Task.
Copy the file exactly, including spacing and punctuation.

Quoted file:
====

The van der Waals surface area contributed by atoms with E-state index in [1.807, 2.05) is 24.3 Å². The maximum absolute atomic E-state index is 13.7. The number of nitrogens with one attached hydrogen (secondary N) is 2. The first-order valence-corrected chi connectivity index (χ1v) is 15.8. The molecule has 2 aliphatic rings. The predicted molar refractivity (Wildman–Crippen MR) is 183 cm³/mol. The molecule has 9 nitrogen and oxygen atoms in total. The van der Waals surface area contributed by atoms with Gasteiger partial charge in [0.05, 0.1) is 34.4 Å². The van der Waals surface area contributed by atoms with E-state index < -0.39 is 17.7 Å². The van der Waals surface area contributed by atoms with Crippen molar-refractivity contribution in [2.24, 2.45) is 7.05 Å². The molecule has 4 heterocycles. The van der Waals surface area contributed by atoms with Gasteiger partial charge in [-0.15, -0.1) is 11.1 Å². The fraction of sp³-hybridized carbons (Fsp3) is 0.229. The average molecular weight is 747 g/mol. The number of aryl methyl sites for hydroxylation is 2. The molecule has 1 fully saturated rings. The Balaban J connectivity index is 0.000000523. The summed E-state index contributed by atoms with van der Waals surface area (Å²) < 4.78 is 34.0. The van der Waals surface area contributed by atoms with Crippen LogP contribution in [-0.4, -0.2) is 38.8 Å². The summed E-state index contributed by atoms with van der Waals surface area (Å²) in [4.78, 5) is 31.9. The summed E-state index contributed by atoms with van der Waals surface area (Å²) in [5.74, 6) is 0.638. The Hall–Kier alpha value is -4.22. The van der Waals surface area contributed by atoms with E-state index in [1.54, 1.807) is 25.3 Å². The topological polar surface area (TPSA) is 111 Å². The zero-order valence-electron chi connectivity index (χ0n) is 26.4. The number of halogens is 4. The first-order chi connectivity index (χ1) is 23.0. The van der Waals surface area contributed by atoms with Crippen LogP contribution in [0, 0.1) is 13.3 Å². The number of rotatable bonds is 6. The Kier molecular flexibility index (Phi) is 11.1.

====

The van der Waals surface area contributed by atoms with E-state index in [1.807, 2.05) is 24.3 Å². The maximum absolute atomic E-state index is 13.7. The number of nitrogens with one attached hydrogen (secondary N) is 2. The first-order valence-corrected chi connectivity index (χ1v) is 15.8. The molecule has 2 aliphatic rings. The predicted molar refractivity (Wildman–Crippen MR) is 183 cm³/mol. The molecule has 9 nitrogen and oxygen atoms in total. The van der Waals surface area contributed by atoms with Gasteiger partial charge in [0.05, 0.1) is 34.4 Å². The van der Waals surface area contributed by atoms with E-state index < -0.39 is 17.7 Å². The van der Waals surface area contributed by atoms with Crippen molar-refractivity contribution in [2.24, 2.45) is 7.05 Å². The molecule has 4 heterocycles. The van der Waals surface area contributed by atoms with Gasteiger partial charge in [-0.15, -0.1) is 11.1 Å². The fraction of sp³-hybridized carbons (Fsp3) is 0.229. The average molecular weight is 747 g/mol. The number of aryl methyl sites for hydroxylation is 2. The molecule has 1 fully saturated rings. The Balaban J connectivity index is 0.000000523. The summed E-state index contributed by atoms with van der Waals surface area (Å²) < 4.78 is 34.0. The van der Waals surface area contributed by atoms with Crippen LogP contribution in [-0.4, -0.2) is 38.8 Å². The summed E-state index contributed by atoms with van der Waals surface area (Å²) in [4.78, 5) is 31.9. The summed E-state index contributed by atoms with van der Waals surface area (Å²) in [5.74, 6) is 0.638. The Hall–Kier alpha value is -4.22. The van der Waals surface area contributed by atoms with E-state index in [1.54, 1.807) is 25.3 Å². The topological polar surface area (TPSA) is 111 Å². The zero-order valence-electron chi connectivity index (χ0n) is 26.4. The number of halogens is 4. The first-order chi connectivity index (χ1) is 23.0. The van der Waals surface area contributed by atoms with Crippen LogP contribution in [0, 0.1) is 13.3 Å². The number of rotatable bonds is 6. The Kier molecular flexibility index (Phi) is 11.1.